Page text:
The numbers are in and I don’t know about you, but I find them very concerning. I’m not trying to breed fear; I am trying to educate because I believe that education is how we are going to change how people think and change how people live. And then maybe, just maybe, we can start to change those numbers I was talking about.
So what are these numbers I am referring to? They are the statistics related to the incidence of colon cancer. Right now in Canada colon cancer is the second most commonly diagnosed cancer and it is the second leading cause of cancer death after lung cancer. We have to ask ourselves why these numbers are so high and what can we do to change this?
There are significant mitigating factors in the development of colon cancer. Of concern are lifestyle factors that are well within our ability to control. These include nutrition and tobacco use. The first two seem logical – eat better and don’t smoke. The third factor, physical activity, is one that may not be thought of as having a relationship to cancer.
Studies have shown compelling evidence that when moderate or high intensity physical activity is increased, cancer risk is decreased. The most convincing data has been related to colon cancer as well as breast cancer. In fact, a 2009 study published in the British Journal of Cancer found that the most physically active people had a 24% decrease in their risk of colon cancer than less active individuals.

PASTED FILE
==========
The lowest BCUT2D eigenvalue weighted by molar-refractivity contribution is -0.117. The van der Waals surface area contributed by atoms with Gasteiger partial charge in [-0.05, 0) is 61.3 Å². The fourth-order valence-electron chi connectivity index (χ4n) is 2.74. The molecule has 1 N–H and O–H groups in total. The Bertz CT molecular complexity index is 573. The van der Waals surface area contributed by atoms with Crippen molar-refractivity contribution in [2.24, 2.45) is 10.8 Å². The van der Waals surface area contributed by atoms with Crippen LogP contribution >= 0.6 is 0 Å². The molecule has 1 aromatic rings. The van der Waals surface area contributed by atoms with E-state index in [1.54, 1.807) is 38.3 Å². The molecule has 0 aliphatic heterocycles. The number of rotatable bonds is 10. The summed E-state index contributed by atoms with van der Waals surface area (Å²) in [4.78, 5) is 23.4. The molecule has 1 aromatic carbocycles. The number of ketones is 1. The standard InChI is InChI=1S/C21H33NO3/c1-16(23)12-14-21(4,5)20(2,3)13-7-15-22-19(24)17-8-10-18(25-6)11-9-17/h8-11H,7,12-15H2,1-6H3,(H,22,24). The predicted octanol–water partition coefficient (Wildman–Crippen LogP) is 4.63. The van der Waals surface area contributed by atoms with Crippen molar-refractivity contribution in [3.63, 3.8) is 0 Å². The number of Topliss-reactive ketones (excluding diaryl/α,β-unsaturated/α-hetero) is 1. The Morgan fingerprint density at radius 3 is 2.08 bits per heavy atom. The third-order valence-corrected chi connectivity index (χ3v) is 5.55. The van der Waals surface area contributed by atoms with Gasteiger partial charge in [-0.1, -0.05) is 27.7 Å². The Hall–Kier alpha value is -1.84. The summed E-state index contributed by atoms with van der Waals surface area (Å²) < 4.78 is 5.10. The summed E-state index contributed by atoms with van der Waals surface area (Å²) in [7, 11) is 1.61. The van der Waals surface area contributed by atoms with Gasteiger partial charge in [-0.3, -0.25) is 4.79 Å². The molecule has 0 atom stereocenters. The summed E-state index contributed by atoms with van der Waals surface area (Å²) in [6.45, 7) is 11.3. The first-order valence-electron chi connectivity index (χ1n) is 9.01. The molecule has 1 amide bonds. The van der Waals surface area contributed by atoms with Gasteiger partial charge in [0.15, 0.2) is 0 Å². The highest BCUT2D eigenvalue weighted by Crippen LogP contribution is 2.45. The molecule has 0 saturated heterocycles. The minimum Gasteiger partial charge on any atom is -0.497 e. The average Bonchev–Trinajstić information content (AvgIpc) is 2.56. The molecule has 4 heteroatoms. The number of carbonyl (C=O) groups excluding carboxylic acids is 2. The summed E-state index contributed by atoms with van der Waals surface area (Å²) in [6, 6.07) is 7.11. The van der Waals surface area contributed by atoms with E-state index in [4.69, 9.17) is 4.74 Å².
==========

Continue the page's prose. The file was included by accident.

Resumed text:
Ways that regular exercise lowers your risk of developing colon cancer:
- Prevents obesity which can lead to insulin resistance
- Reduces inflammation in the body
- Builds the immune system
- Helps to move food through the digestive tract therefore decreasing the time that food sits in the tract and exposure to possible carcinogens
In wanting to be proactive and preventative how do we know what constitutes physical activity?
Physical activity is defined as any movement that uses skeletal muscles and requires more energy than when resting. Canadian physical activity guidelines recommend that adults 18-64 years of age include 150 minutes of moderate to vigorous aerobic activity per week in cycles of at least 10 minutes or more. To follow this recommendation we need to understand exactly what moderate and vigorous activities are.
Moderate activity basically involves activities like a brisk walk or a bike ride that will cause you to sweat a little and breath harder than when resting. To increase this to vigorous activity means you would sweat and be “out of breath” as would happen when jogging or cross country skiing.
Ways to become more physically active:
- join weekday walk or run group
- go for a brisk walk around the block after dinner
- sign up for a dance class
- bike or walk to work
- do yard work like raking the lawn
- train for and participate in a charity walk or run
- try a new sport or revisit an old one
- get the family involved to make it a group activity that is fun for everyone
So, do yourself and your body a favour whether it is in the name of cancer prevention or just getting healthy. Find something that gets you moving and make it part of your lifestyle. It doesn’t have to be intensive, complicated or expensive; you just have to move.